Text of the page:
File: bpower.Rd

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\name{bpower}
\alias{bpower}
\alias{bsamsize}
\alias{ballocation}
\alias{bpower.sim}
\title{
Power and Sample Size for Two-Sample Binomial Test
}
\description{
Uses method of Fleiss, Tytun, and Ury (but without the continuity
correction) to estimate the power (or the sample size to achieve a given
power) of a two-sided test for the difference in two proportions.  The two
sample sizes are allowed to be unequal, but for \code{bsamsize} you must specify
the fraction of observations in group 1.  For power calculations, one
probability (\code{p1}) must be given, and either the other probability (\code{p2}),
an \code{odds.ratio}, or a \code{percent.reduction} must be given.  For \code{bpower} or
\code{bsamsize}, any or all of the arguments may be vectors, in which case they
return a vector of powers or sample sizes.  All vector arguments must have
the same length.


Given \code{p1, p2}, \code{ballocation} uses the method of Brittain and Schlesselman
to compute the optimal fraction of observations to be placed in group 1
that either (1) minimize the variance of the difference in two proportions,
(2) minimize the variance of the ratio of the two proportions, 
(3) minimize the variance of the log odds ratio, or
(4) maximize the power of the 2-tailed test for differences.  For (4)
the total sample size must be given, or the fraction optimizing
the power is not returned.  The fraction for (3) is one minus the fraction
for (1).


\code{bpower.sim} estimates power by simulations, in minimal time.  By using
\code{bpower.sim} you can see that the formulas without any continuity correction
are quite accurate, and that the power of a continuity-corrected test
is significantly lower.  That's why no continuity corrections are implemented
here.
}
\usage{
bpower(p1, p2, odds.ratio, percent.reduction, 
       n, n1, n2, alpha=0.05)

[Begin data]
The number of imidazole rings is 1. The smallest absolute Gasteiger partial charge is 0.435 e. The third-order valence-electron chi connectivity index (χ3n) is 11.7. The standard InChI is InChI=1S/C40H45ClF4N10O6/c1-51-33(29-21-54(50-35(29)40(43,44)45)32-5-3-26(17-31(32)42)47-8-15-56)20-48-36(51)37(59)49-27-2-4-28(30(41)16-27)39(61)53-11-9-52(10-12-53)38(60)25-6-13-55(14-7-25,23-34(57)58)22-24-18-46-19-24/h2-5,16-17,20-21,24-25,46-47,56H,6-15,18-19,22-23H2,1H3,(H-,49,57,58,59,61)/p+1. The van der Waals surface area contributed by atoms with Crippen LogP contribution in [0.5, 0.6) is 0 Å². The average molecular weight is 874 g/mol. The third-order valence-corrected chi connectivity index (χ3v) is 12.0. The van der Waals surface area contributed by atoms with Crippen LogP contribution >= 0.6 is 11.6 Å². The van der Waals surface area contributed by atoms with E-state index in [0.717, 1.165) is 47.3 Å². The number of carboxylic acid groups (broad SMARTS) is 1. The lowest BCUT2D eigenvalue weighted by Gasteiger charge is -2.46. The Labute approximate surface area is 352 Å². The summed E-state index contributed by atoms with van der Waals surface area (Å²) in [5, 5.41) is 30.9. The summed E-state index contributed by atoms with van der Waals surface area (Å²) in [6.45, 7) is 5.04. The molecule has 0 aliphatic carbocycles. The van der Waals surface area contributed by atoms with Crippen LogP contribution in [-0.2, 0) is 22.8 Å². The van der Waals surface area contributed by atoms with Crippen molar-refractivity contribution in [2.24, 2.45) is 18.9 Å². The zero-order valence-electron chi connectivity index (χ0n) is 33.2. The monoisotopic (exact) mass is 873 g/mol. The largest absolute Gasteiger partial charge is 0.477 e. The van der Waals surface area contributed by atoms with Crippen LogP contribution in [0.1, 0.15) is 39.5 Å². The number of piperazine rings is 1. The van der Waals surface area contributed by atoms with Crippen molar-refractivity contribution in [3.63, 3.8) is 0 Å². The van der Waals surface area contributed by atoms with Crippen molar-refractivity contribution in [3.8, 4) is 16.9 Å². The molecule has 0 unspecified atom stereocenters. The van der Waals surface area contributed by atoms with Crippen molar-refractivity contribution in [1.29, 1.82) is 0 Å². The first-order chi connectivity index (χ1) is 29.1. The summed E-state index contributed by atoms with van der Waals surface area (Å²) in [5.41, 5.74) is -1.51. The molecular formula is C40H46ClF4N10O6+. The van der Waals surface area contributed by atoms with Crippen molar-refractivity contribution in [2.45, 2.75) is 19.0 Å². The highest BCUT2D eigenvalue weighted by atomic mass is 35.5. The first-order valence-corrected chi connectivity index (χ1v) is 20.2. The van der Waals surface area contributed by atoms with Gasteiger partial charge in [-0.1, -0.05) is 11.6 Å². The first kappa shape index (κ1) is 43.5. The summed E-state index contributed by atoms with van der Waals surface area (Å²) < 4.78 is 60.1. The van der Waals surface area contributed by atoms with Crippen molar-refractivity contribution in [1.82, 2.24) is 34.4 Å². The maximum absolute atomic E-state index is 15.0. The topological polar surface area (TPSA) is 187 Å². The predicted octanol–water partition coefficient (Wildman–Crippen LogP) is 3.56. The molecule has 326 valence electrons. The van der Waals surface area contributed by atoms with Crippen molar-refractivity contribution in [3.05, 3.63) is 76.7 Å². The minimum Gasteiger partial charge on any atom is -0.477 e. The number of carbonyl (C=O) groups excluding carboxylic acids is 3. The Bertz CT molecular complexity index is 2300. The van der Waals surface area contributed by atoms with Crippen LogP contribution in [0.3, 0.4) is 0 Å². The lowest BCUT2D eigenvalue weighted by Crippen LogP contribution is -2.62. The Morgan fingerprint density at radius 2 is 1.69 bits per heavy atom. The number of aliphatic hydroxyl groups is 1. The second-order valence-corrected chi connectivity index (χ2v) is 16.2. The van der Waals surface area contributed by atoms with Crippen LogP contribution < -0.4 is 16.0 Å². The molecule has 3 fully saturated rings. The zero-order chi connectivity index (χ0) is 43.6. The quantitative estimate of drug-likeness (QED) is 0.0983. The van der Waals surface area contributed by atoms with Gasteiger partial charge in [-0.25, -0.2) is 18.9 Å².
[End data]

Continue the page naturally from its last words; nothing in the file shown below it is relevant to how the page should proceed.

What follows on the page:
bsamsize(p1, p2, fraction=.5, alpha=.05, power=.8)


ballocation(p1, p2, n, alpha=.05)


bpower.sim(p1, p2, odds.ratio, percent.reduction, 
           n, n1, n2, 
           alpha=0.05, nsim=10000)
}
\arguments{
\item{p1}{
population probability in the group 1
}
\item{p2}{
probability for group 2
}
\item{odds.ratio}{
}
\item{percent.reduction}{
}
\item{n}{
total sample size over the two groups.  If you omit this for
\code{ballocation}, the \code{fraction} which optimizes power will not be
returned.
}
\item{n1}{
}
\item{n2}{
the individual group sample sizes.  For \code{bpower}, if \code{n} is given,
\code{n1} and \code{n2} are set to \code{n/2}.
}
\item{alpha}{
type I error
}
\item{fraction}{
fraction of observations in group 1
}
\item{power}{
the desired probability of detecting a difference
}
\item{nsim}{
number of simulations of binomial responses
}}
\value{
for \code{bpower}, the power estimate; for \code{bsamsize}, a vector containing
the sample sizes in the two groups; for \code{ballocation}, a vector with
4 fractions of observations allocated to group 1, optimizing the four
criteria mentioned above.  For \code{bpower.sim}, a vector with three
elements is returned, corresponding to the simulated power and its
lower and upper 0.95 confidence limits.
}
\details{
For \code{bpower.sim}, all arguments must be of length one.
}
\section{AUTHOR}{
Frank Harrell


Department of Biostatistics


Vanderbilt University


\email{f.harrell@vanderbilt.edu}
}
\references{
Fleiss JL, Tytun A, Ury HK (1980): A simple approximation for calculating
sample sizes for comparing independent proportions.  Biometrics 36:343--6.


Brittain E, Schlesselman JJ (1982): Optimal allocation for the comparison
of proportions.  Biometrics 38:1003--9.


Gordon I, Watson R (1996): The myth of continuity-corrected sample size
formulae.  Biometrics 52:71--6.
}
\seealso{
\code{\link{samplesize.bin}}, \code{\link{chisq.test}}, \code{\link{binconf}}
}
\examples{
bpower(.1, odds.ratio=.9, n=1000, alpha=c(.01,.05))
bpower.sim(.1, odds.ratio=.9, n=1000)
bsamsize(.1, .05, power=.95)
ballocation(.1, .5, n=100)


# Plot power vs. n for various odds ratios  (base prob.=.1)
n  <- seq(10, 1000, by=10)
OR <- seq(.2,.9,by=.1)
plot(0, 0, xlim=range(n), ylim=c(0,1), xlab="n", ylab="Power", type="n")
for(or in OR) {
  lines(n, bpower(.1, odds.ratio=or, n=n))
  text(350, bpower(.1, odds.ratio=or, n=350)-.02, format(or))
}


# Another way to plot the same curves, but letting labcurve do the
# work, including labeling each curve at points of maximum separation
pow <- lapply(OR, function(or,n)list(x=n,y=bpower(p1=.1,odds.ratio=or,n=n)),
              n=n)
names(pow) <- format(OR)
labcurve(pow, pl=TRUE, xlab='n', ylab='Power')


# Contour graph for various probabilities of outcome in the control
# group, fixing the odds ratio at .8 ([p2/(1-p2) / p1/(1-p1)] = .8)
# n is varied also
p1 <- seq(.01,.99,by=.01)
n  <- seq(100,5000,by=250)
pow <- outer(p1, n, function(p1,n) bpower(p1, n=n, odds.ratio=.8))
# This forms a length(p1)*length(n) matrix of power estimates
contour(p1, n, pow)
}
\keyword{htest}
\keyword{category}
\concept{power}
\concept{study design}